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posted by janrinok on Tuesday July 29 2014, @05:56PM   Printer-friendly
from the big-wins-can-happen-in-small-places dept.

Natural Society reports

The West Virginia State Supreme Court finalized a big blow to the biotech giant Monsanto this month, finishing a settlement causing Monsanto to pay $93 million to the tiny town of Nitro, West Virginia for poisoning citizens with Agent Orange chemicals. The settlement was approved last year, but details were worked out only weeks ago as to how the funds were to be spent.

The settlement will require Monsanto to do the following:

  • $9 million will be spent to clean dioxin contaminated dust from 4500 homes.
  • $21 million will be spent to test to see if people have been poisoned with dioxin.
  • Citizens will be monitored for such poisoning for 30 years, not just a few months.
  • An additional $63 million is to be allotted if additional tests for dioxin contamination testing is necessary.
  • Anyone who lived in the Nitro area between Jan. 1, 1948, and Sept. 3, 2010 will be tested for dioxin. Although they must show proof they lived in the area, they will be eligible for testing even if they no longer live in Nitro.
  • Former or present employees of Monsanto are not eligible for any of these benefits.
  • An office will be set up to organize testing for Nitro citizens. The registration of participants is to be overlooked by Charleston attorney Thomas Flaherty, who was appointed by the court.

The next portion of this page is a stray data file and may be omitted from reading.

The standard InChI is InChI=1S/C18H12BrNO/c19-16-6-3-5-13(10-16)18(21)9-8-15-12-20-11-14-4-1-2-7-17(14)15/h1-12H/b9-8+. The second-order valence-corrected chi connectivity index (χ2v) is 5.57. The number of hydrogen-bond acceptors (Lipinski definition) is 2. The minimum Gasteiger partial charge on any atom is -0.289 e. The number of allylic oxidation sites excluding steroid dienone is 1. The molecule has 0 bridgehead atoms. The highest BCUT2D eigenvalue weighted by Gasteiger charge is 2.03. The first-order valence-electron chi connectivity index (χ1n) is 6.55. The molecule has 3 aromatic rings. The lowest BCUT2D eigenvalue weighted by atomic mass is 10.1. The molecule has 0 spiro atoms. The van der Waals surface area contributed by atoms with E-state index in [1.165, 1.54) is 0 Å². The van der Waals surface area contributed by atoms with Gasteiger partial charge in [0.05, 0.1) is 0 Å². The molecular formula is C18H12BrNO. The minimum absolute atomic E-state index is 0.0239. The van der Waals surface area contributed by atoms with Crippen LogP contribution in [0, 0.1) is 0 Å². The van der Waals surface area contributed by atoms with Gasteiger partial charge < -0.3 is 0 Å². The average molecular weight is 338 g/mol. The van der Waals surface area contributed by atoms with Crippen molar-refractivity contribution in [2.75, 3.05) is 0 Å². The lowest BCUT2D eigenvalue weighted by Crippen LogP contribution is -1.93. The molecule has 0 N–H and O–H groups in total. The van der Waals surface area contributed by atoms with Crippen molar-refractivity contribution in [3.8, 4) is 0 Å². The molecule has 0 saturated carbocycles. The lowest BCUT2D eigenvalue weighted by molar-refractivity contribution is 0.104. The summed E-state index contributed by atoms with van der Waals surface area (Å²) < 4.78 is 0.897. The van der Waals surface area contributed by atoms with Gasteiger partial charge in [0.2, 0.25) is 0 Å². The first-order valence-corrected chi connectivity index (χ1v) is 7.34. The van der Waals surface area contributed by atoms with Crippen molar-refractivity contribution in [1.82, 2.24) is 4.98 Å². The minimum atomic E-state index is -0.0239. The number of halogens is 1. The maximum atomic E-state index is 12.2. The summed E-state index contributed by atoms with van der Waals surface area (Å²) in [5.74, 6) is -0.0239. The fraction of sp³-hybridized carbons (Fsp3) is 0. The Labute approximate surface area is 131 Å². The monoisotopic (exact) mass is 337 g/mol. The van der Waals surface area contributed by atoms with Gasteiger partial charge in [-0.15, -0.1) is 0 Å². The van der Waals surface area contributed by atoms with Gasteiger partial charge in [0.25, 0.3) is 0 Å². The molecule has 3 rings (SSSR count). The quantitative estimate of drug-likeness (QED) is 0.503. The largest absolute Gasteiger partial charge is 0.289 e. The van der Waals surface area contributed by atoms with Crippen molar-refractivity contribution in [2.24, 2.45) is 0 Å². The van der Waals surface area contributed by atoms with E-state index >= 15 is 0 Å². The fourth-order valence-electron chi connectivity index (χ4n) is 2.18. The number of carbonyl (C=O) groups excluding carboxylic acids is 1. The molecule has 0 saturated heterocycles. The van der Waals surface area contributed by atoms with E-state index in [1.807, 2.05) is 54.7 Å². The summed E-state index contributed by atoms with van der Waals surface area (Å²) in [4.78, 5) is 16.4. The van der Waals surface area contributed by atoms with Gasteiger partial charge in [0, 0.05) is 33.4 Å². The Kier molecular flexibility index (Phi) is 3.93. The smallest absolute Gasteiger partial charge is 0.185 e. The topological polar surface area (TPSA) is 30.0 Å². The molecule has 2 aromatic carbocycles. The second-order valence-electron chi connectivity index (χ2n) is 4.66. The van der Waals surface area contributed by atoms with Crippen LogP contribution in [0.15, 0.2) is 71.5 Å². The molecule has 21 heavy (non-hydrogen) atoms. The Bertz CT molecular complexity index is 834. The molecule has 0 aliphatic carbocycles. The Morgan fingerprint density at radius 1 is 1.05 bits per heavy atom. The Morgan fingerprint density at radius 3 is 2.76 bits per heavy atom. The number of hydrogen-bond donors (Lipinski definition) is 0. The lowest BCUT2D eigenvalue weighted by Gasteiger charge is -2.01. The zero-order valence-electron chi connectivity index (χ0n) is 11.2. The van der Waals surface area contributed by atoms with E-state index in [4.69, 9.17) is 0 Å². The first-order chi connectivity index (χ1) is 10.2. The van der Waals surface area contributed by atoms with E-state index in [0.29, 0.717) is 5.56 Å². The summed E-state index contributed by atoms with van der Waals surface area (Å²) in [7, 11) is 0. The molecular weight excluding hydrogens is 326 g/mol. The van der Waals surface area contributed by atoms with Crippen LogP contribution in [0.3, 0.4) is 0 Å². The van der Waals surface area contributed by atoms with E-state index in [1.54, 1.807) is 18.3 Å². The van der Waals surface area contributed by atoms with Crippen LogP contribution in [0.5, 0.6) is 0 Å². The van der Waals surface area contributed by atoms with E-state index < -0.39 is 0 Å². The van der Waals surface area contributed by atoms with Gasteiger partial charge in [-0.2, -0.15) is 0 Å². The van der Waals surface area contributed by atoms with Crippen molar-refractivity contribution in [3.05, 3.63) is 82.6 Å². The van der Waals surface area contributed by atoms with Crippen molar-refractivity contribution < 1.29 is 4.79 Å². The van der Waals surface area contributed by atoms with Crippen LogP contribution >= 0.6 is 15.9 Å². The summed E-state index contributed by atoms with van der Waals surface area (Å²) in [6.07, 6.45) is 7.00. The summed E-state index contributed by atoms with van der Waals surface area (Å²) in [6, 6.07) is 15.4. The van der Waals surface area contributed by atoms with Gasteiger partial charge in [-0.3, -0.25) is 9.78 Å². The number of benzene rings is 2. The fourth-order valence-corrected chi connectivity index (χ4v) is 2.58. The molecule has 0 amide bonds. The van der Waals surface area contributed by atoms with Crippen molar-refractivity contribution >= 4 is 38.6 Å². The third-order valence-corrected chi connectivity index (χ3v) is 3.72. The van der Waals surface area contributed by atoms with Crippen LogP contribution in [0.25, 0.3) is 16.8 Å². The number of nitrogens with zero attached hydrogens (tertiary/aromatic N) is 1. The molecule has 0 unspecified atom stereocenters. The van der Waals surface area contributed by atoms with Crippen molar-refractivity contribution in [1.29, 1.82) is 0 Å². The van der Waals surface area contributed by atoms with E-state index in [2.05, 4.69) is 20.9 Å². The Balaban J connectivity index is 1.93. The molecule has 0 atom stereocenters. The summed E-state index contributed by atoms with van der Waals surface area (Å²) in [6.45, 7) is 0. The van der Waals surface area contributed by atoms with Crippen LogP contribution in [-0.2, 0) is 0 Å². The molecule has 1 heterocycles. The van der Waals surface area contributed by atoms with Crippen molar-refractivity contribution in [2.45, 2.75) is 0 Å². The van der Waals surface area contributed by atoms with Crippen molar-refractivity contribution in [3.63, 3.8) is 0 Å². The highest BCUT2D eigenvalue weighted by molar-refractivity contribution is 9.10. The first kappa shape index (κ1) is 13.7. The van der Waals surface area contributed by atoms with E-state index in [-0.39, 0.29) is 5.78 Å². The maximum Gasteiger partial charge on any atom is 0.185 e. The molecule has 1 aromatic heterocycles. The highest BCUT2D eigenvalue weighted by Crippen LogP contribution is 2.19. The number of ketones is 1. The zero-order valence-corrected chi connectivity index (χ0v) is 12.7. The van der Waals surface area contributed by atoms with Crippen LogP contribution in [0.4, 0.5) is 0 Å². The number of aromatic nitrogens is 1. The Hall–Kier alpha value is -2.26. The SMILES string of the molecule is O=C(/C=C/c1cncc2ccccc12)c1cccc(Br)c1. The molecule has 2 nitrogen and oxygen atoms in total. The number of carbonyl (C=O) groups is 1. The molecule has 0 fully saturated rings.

• Residents have a right to file individual suits against Monsanto if medical tests show they suffered physical harm due to dioxin exposure.
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  • (Score: 4, Interesting) by VLM on Tuesday July 29 2014, @06:07PM

    by VLM (445) Subscriber Badge on Tuesday July 29 2014, @06:07PM (#75168)

    "$9 million will be spent to clean dioxin contaminated dust from 4500 homes"

    Hmmm $2K per house. From tangential involvement with remediation companies, that means they'll barely sweep the floors. That's like one asbestos removal team working one day, or so.

    Is there a typo and they meant $9B or $90M? That'll get some serious remediation work done.

    My wife had a rather large piece of family furniture stripped because of century (centuries?) old lead paint and the EPA certified whatever to strip it was about $500 so I'm not thinking 4 times as much will help. So you can't even strip contaminated paint off the outside walls for that. And thats only maybe a fifth of a roof, although that varies.

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  • (Score: 4, Insightful) by Alfred on Tuesday July 29 2014, @06:19PM

    by Alfred (4006) on Tuesday July 29 2014, @06:19PM (#75178) Journal

    Given that the company didn't have issue with using agent orange stateside, for who knows what reason, they will probably clean the dust with compressed air blowing it to the neighbor, get it certified clean, just to blow it back from the neighbor the next day. You could do that for under 2k each.

    Still why use agent orange here? Was this like that carcinogen dispersion in St. Louis thing? Massive scale experiments?